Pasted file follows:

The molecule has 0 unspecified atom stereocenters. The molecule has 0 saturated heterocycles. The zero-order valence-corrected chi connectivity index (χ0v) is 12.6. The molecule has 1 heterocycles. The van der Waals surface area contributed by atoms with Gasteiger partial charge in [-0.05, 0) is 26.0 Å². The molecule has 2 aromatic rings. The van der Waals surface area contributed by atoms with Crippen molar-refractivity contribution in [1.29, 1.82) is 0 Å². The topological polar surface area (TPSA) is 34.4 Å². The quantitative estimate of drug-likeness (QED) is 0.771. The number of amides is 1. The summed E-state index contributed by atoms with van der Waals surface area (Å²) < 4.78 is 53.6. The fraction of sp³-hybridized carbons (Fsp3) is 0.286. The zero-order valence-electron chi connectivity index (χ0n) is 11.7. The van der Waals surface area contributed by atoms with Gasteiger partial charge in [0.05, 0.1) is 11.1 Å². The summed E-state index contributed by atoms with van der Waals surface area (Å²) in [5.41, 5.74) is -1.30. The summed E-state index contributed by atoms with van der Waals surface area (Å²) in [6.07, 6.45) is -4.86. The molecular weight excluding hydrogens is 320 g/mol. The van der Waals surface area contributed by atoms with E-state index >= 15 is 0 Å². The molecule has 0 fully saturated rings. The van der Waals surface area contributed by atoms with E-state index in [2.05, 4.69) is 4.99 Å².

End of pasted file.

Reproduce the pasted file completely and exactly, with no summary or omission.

The molecule has 0 unspecified atom stereocenters. The molecule has 0 saturated heterocycles. The zero-order valence-corrected chi connectivity index (χ0v) is 12.6. The molecule has 1 heterocycles. The van der Waals surface area contributed by atoms with Gasteiger partial charge in [-0.05, 0) is 26.0 Å². The molecule has 2 aromatic rings. The van der Waals surface area contributed by atoms with Crippen molar-refractivity contribution in [1.29, 1.82) is 0 Å². The topological polar surface area (TPSA) is 34.4 Å². The quantitative estimate of drug-likeness (QED) is 0.771. The number of amides is 1. The summed E-state index contributed by atoms with van der Waals surface area (Å²) < 4.78 is 53.6. The fraction of sp³-hybridized carbons (Fsp3) is 0.286. The zero-order valence-electron chi connectivity index (χ0n) is 11.7. The van der Waals surface area contributed by atoms with Gasteiger partial charge in [0.05, 0.1) is 11.1 Å². The summed E-state index contributed by atoms with van der Waals surface area (Å²) in [5.41, 5.74) is -1.30. The summed E-state index contributed by atoms with van der Waals surface area (Å²) in [6.07, 6.45) is -4.86. The molecular weight excluding hydrogens is 320 g/mol. The van der Waals surface area contributed by atoms with E-state index >= 15 is 0 Å². The molecule has 0 fully saturated rings. The van der Waals surface area contributed by atoms with E-state index in [2.05, 4.69) is 4.99 Å².